A river cruise, at first glance, seems like a wonderfully tranquil way to see some of the most historic towns and cities in Europe. Wait, did I say tranquil? Appearances are deceiving. Unlike coastal cruises, voyages along Europe's waterways rarely offer much time "at sea". And, in port, there are busy sightseeing schedules included at all stops, which range from major cities like Amsterdam and Vienna to delightful, small towns and villages like Austria's Durnstein and Germany's Breisach.
The biggest challenge about planning a European river cruise is identifying which itinerary most intrigues. We're here to help you narrow down your choice. But, before we get started, here are some things you should know, followed by a few tips:
Most river cruises are a week long. (More exotic trips can occasionally stretch from 10 days to two weeks.)
They almost always start from fantastic cities; most trips include an overnight onboard, but if not, do try to plan a pre- or post-cruise stay.
In almost all cases, daily shore excursions are included in the fares you pay. They'll run along the lines of pretty basic introductory tours to the cities and towns you visit. Some companies, like Uniworld, also offer fee-extra tour options that are a bit more unusual.
We'll also offer a caveat about cruising Europe's rivers. The season typically runs from April to October. Be aware that heavy rain and spring flooding can make the rivers swell and the locks become impassable. (Many are under bridges, so if the water is too high, boats can't fit underneath.) Likewise, if there's a drought, low water can be a problem. If boats can't move, you'll be taken to the sights by motorcoach.
And, finally, as ever in big cities, avoid carrying too much money, and keep valuables safe, especially if you go ashore in the evenings.
In a Nutshell: Rhine River cruises combine history and culture. You'll sail through spectacular scenery, dotted with Sleeping Beauty-esque fairytale castles and discover some of the oldest and most historic cities in Germany.
Typical Itinerary: The Rhine flows from Switzerland to Amsterdam in Holland, passing towns and cities in France and Germany that harbour centuries of history and culture. The Moselle River flows into the Rhine from northeast France and Luxembourg. The Main River flows into the Rhine from eastern Germany; cruise along this, and you'll end up in the Main Danube Canal, which connects to the Danube.
One-week itineraries typically call at Cologne, famous for its twin-towered Gothic cathedral, and Koblenz, which sits at the confluence of the Rhine and Moselle and is overlooked by the Ehrenbreitstein fortress, one of the largest castles in Europe. Then you'll sail through the Rhine Gorge, which stretches for 65km (40 miles).
This is the most spectacular section of the river, with miles of castles, spires, Romanesque churches and precipitous riverside vineyards. It's a UNESCO World Heritage Site and famous for the Lorelei Rock, where, according to legend, a beautiful maiden threw herself to her death over a faithless lover and now lures sailors to their deaths with her hypnotic singing.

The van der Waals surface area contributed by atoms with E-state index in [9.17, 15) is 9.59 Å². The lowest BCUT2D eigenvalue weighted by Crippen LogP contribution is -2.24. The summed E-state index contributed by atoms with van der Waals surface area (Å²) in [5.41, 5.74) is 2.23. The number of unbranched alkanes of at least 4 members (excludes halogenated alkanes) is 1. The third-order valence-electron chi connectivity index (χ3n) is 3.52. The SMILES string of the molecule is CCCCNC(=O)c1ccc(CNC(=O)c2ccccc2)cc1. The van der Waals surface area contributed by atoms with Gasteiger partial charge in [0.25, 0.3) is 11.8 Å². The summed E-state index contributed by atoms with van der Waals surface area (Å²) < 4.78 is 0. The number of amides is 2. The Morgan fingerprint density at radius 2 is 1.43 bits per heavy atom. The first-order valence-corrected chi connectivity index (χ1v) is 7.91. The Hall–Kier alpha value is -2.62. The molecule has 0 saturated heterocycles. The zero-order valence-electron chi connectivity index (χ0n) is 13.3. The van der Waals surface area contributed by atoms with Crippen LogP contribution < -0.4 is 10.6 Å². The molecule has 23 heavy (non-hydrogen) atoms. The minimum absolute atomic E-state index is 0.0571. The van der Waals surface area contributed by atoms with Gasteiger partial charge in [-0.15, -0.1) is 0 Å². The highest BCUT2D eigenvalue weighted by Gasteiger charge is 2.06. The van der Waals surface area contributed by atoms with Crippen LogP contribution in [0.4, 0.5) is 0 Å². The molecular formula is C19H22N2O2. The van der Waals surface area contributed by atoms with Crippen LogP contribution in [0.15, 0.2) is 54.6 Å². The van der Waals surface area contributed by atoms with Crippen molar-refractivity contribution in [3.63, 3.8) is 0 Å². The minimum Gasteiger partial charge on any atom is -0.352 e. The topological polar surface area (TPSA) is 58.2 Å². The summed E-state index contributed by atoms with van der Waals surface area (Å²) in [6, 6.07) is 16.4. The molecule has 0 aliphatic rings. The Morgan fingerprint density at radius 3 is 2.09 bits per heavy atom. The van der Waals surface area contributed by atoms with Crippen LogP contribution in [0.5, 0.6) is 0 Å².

Weeklong cruises also usually visit Rudesheim in one of Germany's top wine-growing areas, Heidelberg, which houses Speyer, the oldest university in Germany. Speyer has a fabulous Romanesque cathedral, Strasbourg, home of the European Parliament, and Breisach, gateway to the Black Forest.
Getting There: You'll fly into Amsterdam (or Basel if you are sailing northbound), from which it's a short transfer to embark your vessel. If you're coming from London or Southeast England, an easier option is to travel by train, taking Eurostar through the Channel Tunnel and changing onto Europe's rail network at Lille, Brussels or Paris. It's quite a long train journey from Basel to the U.K., but if time is not an issue, look upon it as a bonus chance to see more of Europe.
Watch Out For: Not every view is a picture postcard. Inevitably, you'll also cruise past ugly industrial areas and power plants and maybe moor by a road or nondescript apartment block. Forewarned is forearmed.
Been There, Done That?: Why not slow it all down and give yourself two weeks to explore from Amsterdam to Basel? You'll see many more fascinating towns and cities. Conversely, if time is tight, there are shorter four- and five-night itineraries - for instance, from Basel to Dusseldorf or vice-versa, and roundtrip from Cologne. In spring, you can take minicruises from Amsterdam to see the tulip fields.
You can also cruise the Moselle and Main, sailing between Trier, which dates back to the Romans and boasts the stunning Porta Nigra, one of the original gates into the city, and Nuremberg, infamous for its Nazi rally grounds and the Nazi war crime trials after the Second World War.
You can also combine itineraries. There are cruises from Amsterdam to Trier, from Trier to Budapest and from Amsterdam to Basel via Trier.